People are social beings. The relationships they have, various communities they live in, organisations they work in, and societies of which they are a part are all shaped by them in their own particular ways, as much as they might be by the other participants in them. Those organisations are as a result complex and unpredictable as well as being open to considerable change over time. Economics must recognise this, and that many of the factors that influence those outcomes can rarely if ever be reduced to issues solely relating to economics exchange.
Because society can grant some organisations either roles or scale that is disproportionate to that of any individual or community their functioning is of particular significance in economics and worthy of special study to ensure that their influence does not inappropriately impact the relationships between all those individuals on behalf of whose well being it should be presumed that an economy is run unless specific assumptions to the contrary is stated, with reasons given.
Change is integral to life, and so to economics. Economics must recognise that life is lived in a perpetual state of flux. Because of this continual process of change it is vital that economics is studied within the context of both general history and the history of economic thought because only by doing so can the diversity of possibility be understood.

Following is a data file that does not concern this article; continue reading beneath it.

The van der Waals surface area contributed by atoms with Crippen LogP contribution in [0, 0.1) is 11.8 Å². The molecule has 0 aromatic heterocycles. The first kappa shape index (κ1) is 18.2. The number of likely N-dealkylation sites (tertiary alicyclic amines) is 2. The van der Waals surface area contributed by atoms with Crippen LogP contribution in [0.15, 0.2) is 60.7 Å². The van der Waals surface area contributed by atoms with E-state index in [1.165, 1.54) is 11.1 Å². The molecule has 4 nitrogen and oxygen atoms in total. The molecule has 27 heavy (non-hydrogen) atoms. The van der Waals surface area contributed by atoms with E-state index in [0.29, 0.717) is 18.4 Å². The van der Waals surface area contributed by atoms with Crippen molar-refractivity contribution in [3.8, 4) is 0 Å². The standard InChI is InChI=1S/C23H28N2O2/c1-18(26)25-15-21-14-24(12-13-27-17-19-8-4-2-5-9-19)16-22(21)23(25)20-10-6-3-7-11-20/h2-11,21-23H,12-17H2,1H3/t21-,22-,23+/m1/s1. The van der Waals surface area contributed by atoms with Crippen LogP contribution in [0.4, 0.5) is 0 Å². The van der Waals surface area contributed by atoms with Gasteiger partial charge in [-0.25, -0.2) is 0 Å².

15 Surplus, deficits, capital and borrowing
In the process of change that is the perpetual normal state of an economy there will be some who accumulate surpluses, and others deficits, of resources. Some of these surpluses will be represented by tangible property. Other elements will be cash holdings or borrowings. Yet more will be non-cash related financial assets and obligations. Economics must both explain the consequences of these surpluses and deficits arising, including their impact on the well-being of those who have responsibility for them, and explain how they might be managed for the good of all as those involved face changing circumstances over time.
16 The wider perspective
Important as economics might be to those engaged in its study it is but one of a range of disciplines that seek to explain the human condition and the relationships between those who make up a society. It must be understood, and taught, in that context and not in isolation.